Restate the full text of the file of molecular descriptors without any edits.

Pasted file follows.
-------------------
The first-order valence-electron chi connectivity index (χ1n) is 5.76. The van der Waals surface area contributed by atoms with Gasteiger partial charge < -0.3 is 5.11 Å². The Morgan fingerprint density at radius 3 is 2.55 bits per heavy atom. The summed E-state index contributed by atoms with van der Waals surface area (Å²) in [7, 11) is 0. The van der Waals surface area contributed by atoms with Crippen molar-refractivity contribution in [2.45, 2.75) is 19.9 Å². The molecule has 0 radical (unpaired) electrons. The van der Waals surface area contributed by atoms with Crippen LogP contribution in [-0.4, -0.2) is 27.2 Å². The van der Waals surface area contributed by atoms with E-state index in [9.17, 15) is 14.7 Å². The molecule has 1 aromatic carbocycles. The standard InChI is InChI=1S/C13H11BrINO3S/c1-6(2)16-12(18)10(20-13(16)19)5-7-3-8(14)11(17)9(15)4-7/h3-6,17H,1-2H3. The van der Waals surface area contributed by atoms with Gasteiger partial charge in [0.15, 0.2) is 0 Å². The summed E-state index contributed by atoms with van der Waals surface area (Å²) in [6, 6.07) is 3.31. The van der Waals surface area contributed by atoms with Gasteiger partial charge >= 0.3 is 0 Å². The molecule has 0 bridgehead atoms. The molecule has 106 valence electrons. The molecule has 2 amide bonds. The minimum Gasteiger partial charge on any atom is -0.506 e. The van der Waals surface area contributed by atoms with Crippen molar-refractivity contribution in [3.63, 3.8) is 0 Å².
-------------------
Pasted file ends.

The first-order valence-electron chi connectivity index (χ1n) is 5.76. The van der Waals surface area contributed by atoms with Gasteiger partial charge < -0.3 is 5.11 Å². The Morgan fingerprint density at radius 3 is 2.55 bits per heavy atom. The summed E-state index contributed by atoms with van der Waals surface area (Å²) in [7, 11) is 0. The van der Waals surface area contributed by atoms with Crippen molar-refractivity contribution in [2.45, 2.75) is 19.9 Å². The molecule has 0 radical (unpaired) electrons. The van der Waals surface area contributed by atoms with Crippen LogP contribution in [-0.4, -0.2) is 27.2 Å². The van der Waals surface area contributed by atoms with E-state index in [9.17, 15) is 14.7 Å². The molecule has 1 aromatic carbocycles. The standard InChI is InChI=1S/C13H11BrINO3S/c1-6(2)16-12(18)10(20-13(16)19)5-7-3-8(14)11(17)9(15)4-7/h3-6,17H,1-2H3. The van der Waals surface area contributed by atoms with Gasteiger partial charge in [0.15, 0.2) is 0 Å². The summed E-state index contributed by atoms with van der Waals surface area (Å²) in [6, 6.07) is 3.31. The van der Waals surface area contributed by atoms with Gasteiger partial charge >= 0.3 is 0 Å². The molecule has 0 bridgehead atoms. The molecule has 106 valence electrons. The molecule has 2 amide bonds. The minimum Gasteiger partial charge on any atom is -0.506 e. The van der Waals surface area contributed by atoms with Crippen molar-refractivity contribution in [3.63, 3.8) is 0 Å².